// determine appId (read it from config.xml)
var configFile = "config.xml";
var xmlData = fs.readFileSync(configFile).toString('utf8');

If you recall our folder structure shown a while ago, the config.xml file will be at the root directory of the generated Cordova project. It seems the hooks run at the root directory of the project, allowing us to directly invoke the config.xml file instead of trying to figure out the path.

We invoke the fs.readFileSync function from the FileSystem Node module so we can read it synchronously. Why synchronously? Because we want to make sure the rest of the script is executed as intended, so when the rest of the script needs their “drink”, “it will have the drink”! (Aaah, I miss Kimi.) 

As for the toString('utf8') function, that’s just to get the output as a readable string. 

Step 2 — Identify the Identifier of the Application

We now have the full contents of the config.xml file. If we take a look at Cordova’s documentation, we can see that the root element—widget — has an attribute named id that specifies the reverse-domain identifier. Given that this is what we want — since this uniquely identifies the app that is being built — we’ll do a simple search in the text to retrieve it.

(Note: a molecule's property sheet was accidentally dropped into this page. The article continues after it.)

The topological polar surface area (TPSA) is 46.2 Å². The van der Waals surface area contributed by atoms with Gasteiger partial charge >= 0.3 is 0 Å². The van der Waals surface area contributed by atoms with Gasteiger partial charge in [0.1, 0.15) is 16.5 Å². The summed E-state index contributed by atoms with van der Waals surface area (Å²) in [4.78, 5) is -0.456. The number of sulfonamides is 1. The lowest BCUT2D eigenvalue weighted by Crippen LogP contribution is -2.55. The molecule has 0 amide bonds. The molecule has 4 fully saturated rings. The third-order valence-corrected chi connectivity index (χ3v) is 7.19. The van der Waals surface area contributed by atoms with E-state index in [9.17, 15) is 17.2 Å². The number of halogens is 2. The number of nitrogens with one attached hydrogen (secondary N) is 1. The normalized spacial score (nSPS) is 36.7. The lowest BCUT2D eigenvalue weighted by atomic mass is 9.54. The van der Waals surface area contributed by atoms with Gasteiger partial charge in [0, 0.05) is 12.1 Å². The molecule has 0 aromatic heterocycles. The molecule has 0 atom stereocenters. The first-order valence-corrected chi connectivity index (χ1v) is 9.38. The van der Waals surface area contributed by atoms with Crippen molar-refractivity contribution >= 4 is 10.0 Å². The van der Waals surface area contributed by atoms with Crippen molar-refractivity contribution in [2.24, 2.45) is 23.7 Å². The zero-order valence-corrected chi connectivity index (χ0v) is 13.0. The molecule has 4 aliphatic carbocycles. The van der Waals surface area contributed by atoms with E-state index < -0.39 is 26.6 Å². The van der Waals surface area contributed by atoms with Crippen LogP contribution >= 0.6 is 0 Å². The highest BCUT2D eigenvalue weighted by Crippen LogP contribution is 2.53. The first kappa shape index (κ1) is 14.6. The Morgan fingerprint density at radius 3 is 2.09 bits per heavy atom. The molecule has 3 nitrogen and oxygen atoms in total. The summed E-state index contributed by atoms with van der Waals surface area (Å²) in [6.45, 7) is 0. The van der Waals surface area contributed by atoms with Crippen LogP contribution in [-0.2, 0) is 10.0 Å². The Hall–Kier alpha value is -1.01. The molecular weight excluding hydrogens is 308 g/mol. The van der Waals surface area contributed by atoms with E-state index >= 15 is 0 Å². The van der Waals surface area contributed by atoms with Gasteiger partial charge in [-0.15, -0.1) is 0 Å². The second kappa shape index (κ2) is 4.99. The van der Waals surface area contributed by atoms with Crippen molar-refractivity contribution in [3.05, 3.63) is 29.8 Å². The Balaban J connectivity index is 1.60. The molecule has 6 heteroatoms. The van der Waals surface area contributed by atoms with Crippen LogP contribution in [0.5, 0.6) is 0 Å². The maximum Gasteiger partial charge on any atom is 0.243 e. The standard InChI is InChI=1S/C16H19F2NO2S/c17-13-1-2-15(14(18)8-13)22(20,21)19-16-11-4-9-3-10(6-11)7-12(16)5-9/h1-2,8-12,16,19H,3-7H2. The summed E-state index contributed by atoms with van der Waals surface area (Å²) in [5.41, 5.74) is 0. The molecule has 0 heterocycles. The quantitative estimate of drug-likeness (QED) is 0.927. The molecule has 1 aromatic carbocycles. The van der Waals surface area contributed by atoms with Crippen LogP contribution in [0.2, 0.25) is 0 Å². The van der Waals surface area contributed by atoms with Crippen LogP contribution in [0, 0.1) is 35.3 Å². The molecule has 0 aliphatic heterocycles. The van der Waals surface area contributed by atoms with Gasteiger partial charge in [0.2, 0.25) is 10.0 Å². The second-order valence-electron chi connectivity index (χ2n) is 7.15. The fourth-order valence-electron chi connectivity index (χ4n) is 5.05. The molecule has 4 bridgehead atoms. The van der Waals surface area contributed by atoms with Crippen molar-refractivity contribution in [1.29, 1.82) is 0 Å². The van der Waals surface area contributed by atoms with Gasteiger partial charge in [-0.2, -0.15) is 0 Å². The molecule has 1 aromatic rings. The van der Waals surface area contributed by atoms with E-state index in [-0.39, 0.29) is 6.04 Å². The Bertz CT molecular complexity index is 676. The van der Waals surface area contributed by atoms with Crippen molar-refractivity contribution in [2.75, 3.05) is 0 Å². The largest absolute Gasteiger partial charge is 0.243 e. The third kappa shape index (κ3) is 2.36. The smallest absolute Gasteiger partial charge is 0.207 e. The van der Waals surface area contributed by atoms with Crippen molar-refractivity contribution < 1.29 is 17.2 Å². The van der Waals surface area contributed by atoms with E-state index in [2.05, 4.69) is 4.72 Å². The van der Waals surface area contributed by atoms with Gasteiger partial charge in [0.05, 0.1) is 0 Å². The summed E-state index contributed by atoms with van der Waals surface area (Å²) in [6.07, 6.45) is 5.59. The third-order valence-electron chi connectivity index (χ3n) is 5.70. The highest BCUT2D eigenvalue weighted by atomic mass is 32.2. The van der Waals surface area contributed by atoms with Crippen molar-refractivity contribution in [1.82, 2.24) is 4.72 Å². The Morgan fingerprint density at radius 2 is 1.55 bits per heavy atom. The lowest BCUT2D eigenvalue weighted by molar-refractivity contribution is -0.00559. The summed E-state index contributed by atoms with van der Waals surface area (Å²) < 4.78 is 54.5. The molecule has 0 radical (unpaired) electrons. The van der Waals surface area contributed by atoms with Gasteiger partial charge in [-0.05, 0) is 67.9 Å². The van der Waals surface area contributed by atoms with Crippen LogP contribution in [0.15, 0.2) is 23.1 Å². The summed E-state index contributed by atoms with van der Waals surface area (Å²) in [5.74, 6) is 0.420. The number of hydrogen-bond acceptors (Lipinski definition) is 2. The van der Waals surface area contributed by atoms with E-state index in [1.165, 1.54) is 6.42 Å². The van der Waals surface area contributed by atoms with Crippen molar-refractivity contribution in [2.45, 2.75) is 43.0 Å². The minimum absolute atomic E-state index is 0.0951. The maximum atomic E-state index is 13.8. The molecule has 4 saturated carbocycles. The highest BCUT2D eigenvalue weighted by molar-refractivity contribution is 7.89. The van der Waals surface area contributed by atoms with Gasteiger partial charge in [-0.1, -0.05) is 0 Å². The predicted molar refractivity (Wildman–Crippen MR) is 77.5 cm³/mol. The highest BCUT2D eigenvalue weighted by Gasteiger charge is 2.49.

var n = xmlData.search(" id=\"");
if(n > 0) {   n += 5;   var count = 0;   var cont = true;   while(cont) {       if(xmlData[n+count] == "\"") {      cont = false;    } else {      count++;    }  }
 appId = xmlData.substring(n, n+count);
 console.log("[PUSHWOOSH HELPER] App Identifier detected: " + appId); }